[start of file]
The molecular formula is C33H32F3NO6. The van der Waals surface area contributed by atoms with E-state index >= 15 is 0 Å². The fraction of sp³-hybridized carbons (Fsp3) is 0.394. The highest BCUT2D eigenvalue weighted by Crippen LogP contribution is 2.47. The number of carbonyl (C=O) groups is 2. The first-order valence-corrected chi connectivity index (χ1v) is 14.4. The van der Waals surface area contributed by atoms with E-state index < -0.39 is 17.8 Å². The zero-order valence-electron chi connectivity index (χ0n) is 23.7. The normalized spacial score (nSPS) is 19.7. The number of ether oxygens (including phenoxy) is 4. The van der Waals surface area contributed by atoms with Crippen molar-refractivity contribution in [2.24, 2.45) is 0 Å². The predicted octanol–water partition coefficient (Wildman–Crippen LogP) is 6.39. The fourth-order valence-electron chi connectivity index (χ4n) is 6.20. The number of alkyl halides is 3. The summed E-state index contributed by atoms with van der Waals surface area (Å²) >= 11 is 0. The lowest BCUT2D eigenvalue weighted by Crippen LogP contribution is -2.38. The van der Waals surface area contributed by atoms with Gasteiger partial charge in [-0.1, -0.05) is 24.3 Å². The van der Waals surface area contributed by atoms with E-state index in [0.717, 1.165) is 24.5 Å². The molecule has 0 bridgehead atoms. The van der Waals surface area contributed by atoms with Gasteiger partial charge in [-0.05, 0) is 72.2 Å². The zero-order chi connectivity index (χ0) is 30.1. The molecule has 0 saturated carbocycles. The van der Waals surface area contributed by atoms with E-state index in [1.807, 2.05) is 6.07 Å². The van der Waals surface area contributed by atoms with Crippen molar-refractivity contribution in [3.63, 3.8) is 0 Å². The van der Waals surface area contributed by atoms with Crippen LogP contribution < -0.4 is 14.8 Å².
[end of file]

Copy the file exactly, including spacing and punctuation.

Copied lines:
The molecular formula is C33H32F3NO6. The van der Waals surface area contributed by atoms with E-state index >= 15 is 0 Å². The fraction of sp³-hybridized carbons (Fsp3) is 0.394. The highest BCUT2D eigenvalue weighted by Crippen LogP contribution is 2.47. The number of carbonyl (C=O) groups is 2. The first-order valence-corrected chi connectivity index (χ1v) is 14.4. The van der Waals surface area contributed by atoms with E-state index < -0.39 is 17.8 Å². The zero-order valence-electron chi connectivity index (χ0n) is 23.7. The normalized spacial score (nSPS) is 19.7. The number of ether oxygens (including phenoxy) is 4. The van der Waals surface area contributed by atoms with Crippen molar-refractivity contribution in [2.24, 2.45) is 0 Å². The predicted octanol–water partition coefficient (Wildman–Crippen LogP) is 6.39. The fourth-order valence-electron chi connectivity index (χ4n) is 6.20. The number of alkyl halides is 3. The summed E-state index contributed by atoms with van der Waals surface area (Å²) >= 11 is 0. The lowest BCUT2D eigenvalue weighted by Crippen LogP contribution is -2.38. The van der Waals surface area contributed by atoms with Gasteiger partial charge in [-0.1, -0.05) is 24.3 Å². The van der Waals surface area contributed by atoms with E-state index in [0.717, 1.165) is 24.5 Å². The molecule has 0 bridgehead atoms. The van der Waals surface area contributed by atoms with Gasteiger partial charge in [-0.05, 0) is 72.2 Å². The zero-order chi connectivity index (χ0) is 30.1. The molecule has 0 saturated carbocycles. The van der Waals surface area contributed by atoms with E-state index in [1.807, 2.05) is 6.07 Å². The van der Waals surface area contributed by atoms with Crippen molar-refractivity contribution in [3.63, 3.8) is 0 Å². The van der Waals surface area contributed by atoms with Crippen LogP contribution < -0.4 is 14.8 Å².